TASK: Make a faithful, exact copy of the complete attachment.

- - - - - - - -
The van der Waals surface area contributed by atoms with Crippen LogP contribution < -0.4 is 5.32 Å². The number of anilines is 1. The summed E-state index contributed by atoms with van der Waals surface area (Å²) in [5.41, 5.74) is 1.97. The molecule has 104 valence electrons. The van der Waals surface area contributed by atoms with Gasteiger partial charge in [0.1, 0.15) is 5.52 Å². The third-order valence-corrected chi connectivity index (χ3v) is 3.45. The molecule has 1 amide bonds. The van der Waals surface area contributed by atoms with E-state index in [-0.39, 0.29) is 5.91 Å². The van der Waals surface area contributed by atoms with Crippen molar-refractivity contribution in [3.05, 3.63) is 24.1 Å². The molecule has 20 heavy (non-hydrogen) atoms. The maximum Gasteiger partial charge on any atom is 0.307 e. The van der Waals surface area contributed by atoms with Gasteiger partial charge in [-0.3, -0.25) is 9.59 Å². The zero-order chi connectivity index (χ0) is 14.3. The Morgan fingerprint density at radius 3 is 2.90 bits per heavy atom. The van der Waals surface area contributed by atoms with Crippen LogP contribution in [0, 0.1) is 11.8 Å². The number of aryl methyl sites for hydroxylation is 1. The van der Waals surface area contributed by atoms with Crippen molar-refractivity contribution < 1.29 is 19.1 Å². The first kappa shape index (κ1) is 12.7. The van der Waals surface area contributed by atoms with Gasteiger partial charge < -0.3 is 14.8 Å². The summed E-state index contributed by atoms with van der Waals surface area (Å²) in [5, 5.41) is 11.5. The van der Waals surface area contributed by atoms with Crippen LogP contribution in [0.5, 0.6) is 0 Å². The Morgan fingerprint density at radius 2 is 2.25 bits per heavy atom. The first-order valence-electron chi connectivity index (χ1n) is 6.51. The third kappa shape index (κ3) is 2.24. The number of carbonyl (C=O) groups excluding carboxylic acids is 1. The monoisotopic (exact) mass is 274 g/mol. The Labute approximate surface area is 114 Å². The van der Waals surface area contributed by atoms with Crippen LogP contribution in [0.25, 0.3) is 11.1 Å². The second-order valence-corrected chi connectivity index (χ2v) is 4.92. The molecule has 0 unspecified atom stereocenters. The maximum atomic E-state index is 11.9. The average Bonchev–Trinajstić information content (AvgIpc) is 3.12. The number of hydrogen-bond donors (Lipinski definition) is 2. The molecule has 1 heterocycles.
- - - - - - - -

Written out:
The van der Waals surface area contributed by atoms with Crippen LogP contribution < -0.4 is 5.32 Å². The number of anilines is 1. The summed E-state index contributed by atoms with van der Waals surface area (Å²) in [5.41, 5.74) is 1.97. The molecule has 104 valence electrons. The van der Waals surface area contributed by atoms with Gasteiger partial charge in [0.1, 0.15) is 5.52 Å². The third-order valence-corrected chi connectivity index (χ3v) is 3.45. The molecule has 1 amide bonds. The van der Waals surface area contributed by atoms with E-state index in [-0.39, 0.29) is 5.91 Å². The van der Waals surface area contributed by atoms with Crippen molar-refractivity contribution in [3.05, 3.63) is 24.1 Å². The molecule has 20 heavy (non-hydrogen) atoms. The maximum Gasteiger partial charge on any atom is 0.307 e. The van der Waals surface area contributed by atoms with Gasteiger partial charge in [-0.3, -0.25) is 9.59 Å². The zero-order chi connectivity index (χ0) is 14.3. The Morgan fingerprint density at radius 3 is 2.90 bits per heavy atom. The van der Waals surface area contributed by atoms with Crippen LogP contribution in [0, 0.1) is 11.8 Å². The number of aryl methyl sites for hydroxylation is 1. The van der Waals surface area contributed by atoms with Crippen molar-refractivity contribution < 1.29 is 19.1 Å². The first kappa shape index (κ1) is 12.7. The van der Waals surface area contributed by atoms with Gasteiger partial charge < -0.3 is 14.8 Å². The summed E-state index contributed by atoms with van der Waals surface area (Å²) in [5, 5.41) is 11.5. The van der Waals surface area contributed by atoms with Crippen LogP contribution in [0.5, 0.6) is 0 Å². The Morgan fingerprint density at radius 2 is 2.25 bits per heavy atom. The first-order valence-electron chi connectivity index (χ1n) is 6.51. The third kappa shape index (κ3) is 2.24. The number of carbonyl (C=O) groups excluding carboxylic acids is 1. The monoisotopic (exact) mass is 274 g/mol. The Labute approximate surface area is 114 Å². The van der Waals surface area contributed by atoms with Crippen LogP contribution in [0.25, 0.3) is 11.1 Å². The second-order valence-corrected chi connectivity index (χ2v) is 4.92. The molecule has 0 unspecified atom stereocenters. The maximum atomic E-state index is 11.9. The average Bonchev–Trinajstić information content (AvgIpc) is 3.12. The number of hydrogen-bond donors (Lipinski definition) is 2. The molecule has 1 heterocycles.